Wet etching formulas based upon HF tend to attack doped glass more quickly than undoped glass. However, such processes nevertheless do etch undoped glass and may cause undesirable reduction of the bird's beak, leading to transistor leakage.

Layer 17 may also be removed utilizing NH4 OH/H2 O2. The use of NH4 OH/H2 O2 is termed an ammonium peroxide (AP) clean. The preferred formula is eight parts H2 O, two parts H2 O2 (30% concentrated), and one part concentrated NH4 OH at approximately 80° C. Dry etch recipes may also be employed to remove layer 17.

If silicon nitride is used as layer 17, it can be removed in hot phosphoric acid or in plasma using chemistries selective to oxide. In such an event a protective oxide layer may be previously formed on top of layer 15 to protect it from an attack by the plasma. Alternately, plasmaless dry etching using gas phase fluorides such as chlorine trifluoride, bromine trifluoride, iodide pentafluoride and xenon difluoride can be used.

If silicide is not desired upon gate stack 23 or over junctions 37 and 39, conventional processing may begin at this point. For example, a dielectric may be blanket deposited, windows opened to expose junctions 37 and 39, and first level metallization formed.

Layer 17 has prevented channeling through the gate which consists of layers 13 and 15. Furthermore, layer 17 has been removed without risk of damage to the gate, the substrate, or the field oxide.

If silicide is desired, either upon gate stack 23 or over junctions 37 and 39, a variety of processing options are available. The next few paragraphs will explain how silicide may be formed upon the gate 23 and junctions 37 and 39.

Turning to FIG. 6, layer 41 of refractory metal is blanket deposited.

FIG. 7 illustrates that silicide regions 43, 45 and 47 have been formed after heat treatments known to those skilled in the art. No silicide forms upon oxide spacers 31 and 33. Unreacted refractory metal remaining upon spacers 33 and 31 may be removed by methods known to those skilled in the art.

Alternatively, if it is desired to form a silicide over junctions 37 and 39 without forming a silicide over gate stack 23, a slightly different process may be employed. Starting from FIG. 3, a drive in step is performed to create regions 37 and 39 shown in FIG. 8. However, layer 17 is not removed. After regions 37 and 39 are formed, layer 49 of refractory metal, for example, titanium or cobalt, is deposited.

After appropriate heat treatment, silicide regions 51 and 55 in FIG. 9 are formed over junctions 37 and 39. No silicide is formed upon gate stack 23, because refractory metal 49 does not react to form a silicide with layer 17. Unreacted refractory metal is removed by methods known to those skilled in the art. Subsequently, layer 17 can be removed to lower the stack height.

Should it be desired to form a silicided gate without silicided source or drain, the structure of FIG. 10 (which is similar to FIG. 3) is created by the processes described above in the creation of FIGS. 1, 2 and 3. In FIG. 10, oxide layer 17 is positioned above conductor 15 and gate oxide 13. Source and drain regions are denoted by reference numerals 27 and 29, respectively. Spacers 200 are formed.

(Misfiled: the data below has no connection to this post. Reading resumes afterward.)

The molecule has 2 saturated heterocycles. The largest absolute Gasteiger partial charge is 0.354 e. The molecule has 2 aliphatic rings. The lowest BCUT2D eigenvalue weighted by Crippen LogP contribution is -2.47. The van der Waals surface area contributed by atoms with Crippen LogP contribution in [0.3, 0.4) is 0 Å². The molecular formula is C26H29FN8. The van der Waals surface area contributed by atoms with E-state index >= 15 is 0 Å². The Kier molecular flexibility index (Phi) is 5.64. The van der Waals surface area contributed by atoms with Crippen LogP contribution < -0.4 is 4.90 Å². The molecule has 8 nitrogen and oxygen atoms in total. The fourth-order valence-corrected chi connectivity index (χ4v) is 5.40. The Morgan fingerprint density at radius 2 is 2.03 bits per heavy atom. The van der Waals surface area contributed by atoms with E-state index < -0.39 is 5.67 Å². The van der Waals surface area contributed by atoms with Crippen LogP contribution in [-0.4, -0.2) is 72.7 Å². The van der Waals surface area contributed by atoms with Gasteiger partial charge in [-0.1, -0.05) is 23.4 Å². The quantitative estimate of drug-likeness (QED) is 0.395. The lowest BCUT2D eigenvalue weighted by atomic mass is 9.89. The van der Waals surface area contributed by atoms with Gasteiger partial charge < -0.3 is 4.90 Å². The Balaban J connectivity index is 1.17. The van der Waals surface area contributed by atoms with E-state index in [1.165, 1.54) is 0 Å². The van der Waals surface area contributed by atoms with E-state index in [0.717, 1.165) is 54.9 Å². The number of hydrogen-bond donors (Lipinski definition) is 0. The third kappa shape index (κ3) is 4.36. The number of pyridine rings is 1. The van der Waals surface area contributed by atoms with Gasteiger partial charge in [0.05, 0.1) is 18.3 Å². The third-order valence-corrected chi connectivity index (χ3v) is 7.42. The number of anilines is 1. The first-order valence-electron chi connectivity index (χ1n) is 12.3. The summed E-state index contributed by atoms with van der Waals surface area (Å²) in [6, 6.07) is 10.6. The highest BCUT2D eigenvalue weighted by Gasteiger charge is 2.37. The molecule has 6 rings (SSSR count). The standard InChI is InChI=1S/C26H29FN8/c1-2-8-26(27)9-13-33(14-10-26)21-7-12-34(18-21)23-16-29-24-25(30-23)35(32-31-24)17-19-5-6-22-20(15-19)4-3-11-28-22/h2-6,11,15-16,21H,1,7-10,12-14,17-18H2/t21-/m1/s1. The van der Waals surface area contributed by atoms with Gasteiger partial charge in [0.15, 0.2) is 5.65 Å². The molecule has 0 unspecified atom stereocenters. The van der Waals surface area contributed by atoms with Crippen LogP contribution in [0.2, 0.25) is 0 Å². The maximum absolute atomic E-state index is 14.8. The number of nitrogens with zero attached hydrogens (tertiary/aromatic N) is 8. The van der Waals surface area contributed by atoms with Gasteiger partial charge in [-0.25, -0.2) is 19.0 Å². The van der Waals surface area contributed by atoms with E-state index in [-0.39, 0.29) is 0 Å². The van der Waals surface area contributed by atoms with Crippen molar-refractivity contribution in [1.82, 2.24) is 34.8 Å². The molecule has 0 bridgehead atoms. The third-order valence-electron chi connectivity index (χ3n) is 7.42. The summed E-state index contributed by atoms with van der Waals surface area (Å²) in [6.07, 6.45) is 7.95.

Next, turning to FIG. 11, the structure of FIG. 10 is subjected to an oxidizing ambient and thermal oxide 57 is grown upon substrate 11, covering source and drain regions 27 and 29.

In FIG. 12, oxide 17 is removed by techniques described above. Because oxide 17 is doped, it may be singly removed without a risk of damaging thermal oxide 57.

Turning to FIG. 13, refractory metal layer 59 is deposited on top of conductor 15 and thermal oxide 57. In FIG. 14, the structure has been exposed to a furnace treatment or a rapid thermal anneal process, thereby causing silicidation of polysilicon 15 by refractory metal 59. Silicidation cannot occur over source and drain region 27, 29 because of the presence of oxide 57. Next, the unsilicided refractory metal is removed, leaving only silicide 60 on top of conductor 15.

Should a silicided gate be desired with silicided source or drains, the procedure initially depicted in FIG. 15 may also be followed. This procedure permits the formation of a silicided gate having, for example, titanium silicide and source/drain regions having a different type of silicide, e.g., cobalt silicide. In FIG. 15, reference numeral 11 denotes a silicon substrate covered by an oxide layer 13 having a typical thickness of 150 Å, a polysilicon layer 15 having a typical thickness of 2000 Å, and a silicide layer 73 having a typical thickness of 1000 Å. Silicide layer 73 is formed by chemical vapor deposition or sputtering. Alternatively, a refractory metal may be deposited and reacted to form a silicide. Doped silicon dioxide layer 17 is deposited upon silicide layer 73. The oxide helps to prevent blistering or lifting of silicide 73 in subsequent processing.

Turning to FIG. 16, gate stack 77 is formed utilizing the technique described above.

The presence of layer 17 upon gate stack 77 serves to protect the silicide 73 from ion implantation. If a spacer 200 is formed, it will protect the silicide in further processing, e.g., HF cleans where the silicide is titanium-silicide.

In FIG. 17, blanket layer 100 of refractory metal, which may be a different refractory metal than that utilized in silicide 73, is deposited. Refractory metal 100 is reacted by either rapid thermal annealing or furnace heating to form silicide 101 depicted in FIG. 18. Next, oxide 17 is removed. Subsequent processing may include the blanket deposition of a dielectric in the creation of contact openings to the silicided source and drains.